This is book 1 in the MurderBot Diaries, and it is a fun read. I've had it in my to-read pile for a long while now, arriving there from a recommendation on microblog.
I found the book particularly amusing in that Murderbot, who is a construct with mechanical (robot) and organic (human) parts fused together to have essentially a controllable super-human, thoroughly reminded me of an acquaintance I have. Said acquaintance is very literal, doesn't give a shit about most things, is straight-forward about nearly everything, and really just wants to be left alone.
Kinda like the Murderbot.
In this first of the series, we have world building, where we understand what the Murderbot is, learn a bit about its history (it went haywire and killed a crew), and come to understand the broad strokes of its personality. It is hard not to sympathize with the Murderbot, even as it is, well, a Murderbot.
Love Wells' writing, and am eagerly anticipating reading the next three books in the series. Strongly recommended (bonus: it's a fast read).
“All right,” she said, and looked at me for what objectively I knew was 2.4 seconds and subjectively about twenty excruciating minutes.
It was a low-stress group, they didn’t argue much or antagonize each other for fun, and were fairly restful to be around, as long as they didn’t try to talk or interact with me in any way.
I also checked to make sure both the big hopper and the little hopper had their full complement of emergency supplies. I packed them in there myself days ago, but I was mainly checking to make sure the humans hadn’t done anything stupid with them since the last time I checked.
WE GOT READY to leave at the beginning of the day cycle, in the morning light,
There was a nice box of new ones, but they were useless without the DeltFall HubSystem. Either it was really dead or doing a good imitation of it. I still kept part of my attention on it; if it came up suddenly and reactivated the security cameras, the rules of the game would change abruptly.
Nervously, Ratthi said, “What do we do when they come here?” I said, “Be somewhere else.”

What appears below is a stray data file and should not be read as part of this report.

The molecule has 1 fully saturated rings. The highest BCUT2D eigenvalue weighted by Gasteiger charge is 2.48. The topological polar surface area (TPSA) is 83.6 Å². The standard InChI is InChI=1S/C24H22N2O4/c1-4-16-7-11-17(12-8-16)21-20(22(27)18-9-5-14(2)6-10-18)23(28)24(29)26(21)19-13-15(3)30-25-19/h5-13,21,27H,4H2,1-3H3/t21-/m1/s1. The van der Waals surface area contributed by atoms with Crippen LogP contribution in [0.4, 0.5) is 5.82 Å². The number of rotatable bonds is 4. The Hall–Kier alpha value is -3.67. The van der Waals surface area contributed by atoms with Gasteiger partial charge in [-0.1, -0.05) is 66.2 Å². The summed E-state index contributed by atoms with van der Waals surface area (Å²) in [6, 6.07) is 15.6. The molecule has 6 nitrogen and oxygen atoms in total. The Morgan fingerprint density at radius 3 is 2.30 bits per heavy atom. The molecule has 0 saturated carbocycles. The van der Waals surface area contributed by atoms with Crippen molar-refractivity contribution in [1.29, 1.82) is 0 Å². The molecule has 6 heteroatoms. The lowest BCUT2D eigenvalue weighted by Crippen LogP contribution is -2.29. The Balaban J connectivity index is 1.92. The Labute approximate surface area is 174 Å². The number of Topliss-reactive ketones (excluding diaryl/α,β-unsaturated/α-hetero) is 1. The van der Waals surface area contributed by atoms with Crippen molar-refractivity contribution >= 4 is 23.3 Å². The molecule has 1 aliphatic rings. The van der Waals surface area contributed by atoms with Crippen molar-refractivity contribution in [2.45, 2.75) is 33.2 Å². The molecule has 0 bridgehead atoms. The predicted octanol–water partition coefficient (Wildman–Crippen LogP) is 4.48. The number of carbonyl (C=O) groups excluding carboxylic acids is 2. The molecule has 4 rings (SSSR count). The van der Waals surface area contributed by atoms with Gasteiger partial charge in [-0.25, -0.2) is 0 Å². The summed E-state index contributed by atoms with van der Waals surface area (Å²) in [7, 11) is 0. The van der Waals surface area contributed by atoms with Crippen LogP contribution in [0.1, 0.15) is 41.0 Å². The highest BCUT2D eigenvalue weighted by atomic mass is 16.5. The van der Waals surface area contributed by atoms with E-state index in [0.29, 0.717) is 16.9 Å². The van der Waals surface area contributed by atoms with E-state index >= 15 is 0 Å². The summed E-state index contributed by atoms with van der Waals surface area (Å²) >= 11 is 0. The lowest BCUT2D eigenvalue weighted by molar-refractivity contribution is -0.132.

It may seem weird that Mensah was the only human to think of abandoning the habitat while we waited for the beacon to bring help, but as I said before, these weren’t intrepid galactic explorers. They were people who had been doing a job and suddenly found themselves in a terrible situation.
As opposed to the reality, which was that I was one whole confused entity, with no idea what I wanted to do. What I should do. What I needed to do.
I’d left one drone in a tree with a long-range view of the habitat, one tucked under the extendable roof over the entrance, and one inside the hub, hidden under a console. They were on the next setting to inert, recording only, so when EvilSurvey scanned, the drones would be buried in the ambient energy readings from the habitat’s environmental system.
It’s an elected position, with a limited term. But one of the principles of our home is that our admins must also continue their regular work, whatever it is.
Can you imagine?
I wanted to go alone, but since nobody ever listens to me, Mensah, Pin-Lee, and Ratthi were going, too.
It’s one thing to poke a murderbot with a governor module; poking a rogue murderbot is a whole different proposition.
He finally said, “You don’t blame humans for what you were forced to do? For what happened to you?” This is why I’m glad I’m not human. They come up with stuff like this. I said, “No. That’s a human thing to do. Constructs aren’t that stupid.”
Maybe it would work out. This was what I was supposed to want. This was what everything had always told me I was supposed to want. Supposed to want.